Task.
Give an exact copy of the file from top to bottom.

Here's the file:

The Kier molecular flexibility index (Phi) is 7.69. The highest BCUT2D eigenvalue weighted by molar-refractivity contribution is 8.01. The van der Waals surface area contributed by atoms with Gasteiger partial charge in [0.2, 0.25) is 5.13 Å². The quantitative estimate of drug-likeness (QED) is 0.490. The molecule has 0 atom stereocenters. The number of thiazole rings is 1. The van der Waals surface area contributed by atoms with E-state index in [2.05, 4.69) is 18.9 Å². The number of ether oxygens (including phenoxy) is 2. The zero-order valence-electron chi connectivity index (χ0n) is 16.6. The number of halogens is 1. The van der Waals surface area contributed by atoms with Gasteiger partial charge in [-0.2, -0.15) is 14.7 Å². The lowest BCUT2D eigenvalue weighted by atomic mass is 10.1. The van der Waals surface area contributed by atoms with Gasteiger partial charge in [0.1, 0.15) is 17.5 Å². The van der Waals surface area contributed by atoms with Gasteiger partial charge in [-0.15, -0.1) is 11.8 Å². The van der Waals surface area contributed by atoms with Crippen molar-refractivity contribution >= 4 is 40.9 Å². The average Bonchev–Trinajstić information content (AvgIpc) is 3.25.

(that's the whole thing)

The Kier molecular flexibility index (Phi) is 7.69. The highest BCUT2D eigenvalue weighted by molar-refractivity contribution is 8.01. The van der Waals surface area contributed by atoms with Gasteiger partial charge in [0.2, 0.25) is 5.13 Å². The quantitative estimate of drug-likeness (QED) is 0.490. The molecule has 0 atom stereocenters. The number of thiazole rings is 1. The van der Waals surface area contributed by atoms with E-state index in [2.05, 4.69) is 18.9 Å². The number of ether oxygens (including phenoxy) is 2. The zero-order valence-electron chi connectivity index (χ0n) is 16.6. The number of halogens is 1. The van der Waals surface area contributed by atoms with Gasteiger partial charge in [-0.2, -0.15) is 14.7 Å². The lowest BCUT2D eigenvalue weighted by atomic mass is 10.1. The van der Waals surface area contributed by atoms with Gasteiger partial charge in [0.1, 0.15) is 17.5 Å². The van der Waals surface area contributed by atoms with Gasteiger partial charge in [-0.15, -0.1) is 11.8 Å². The van der Waals surface area contributed by atoms with Crippen molar-refractivity contribution >= 4 is 40.9 Å². The average Bonchev–Trinajstić information content (AvgIpc) is 3.25.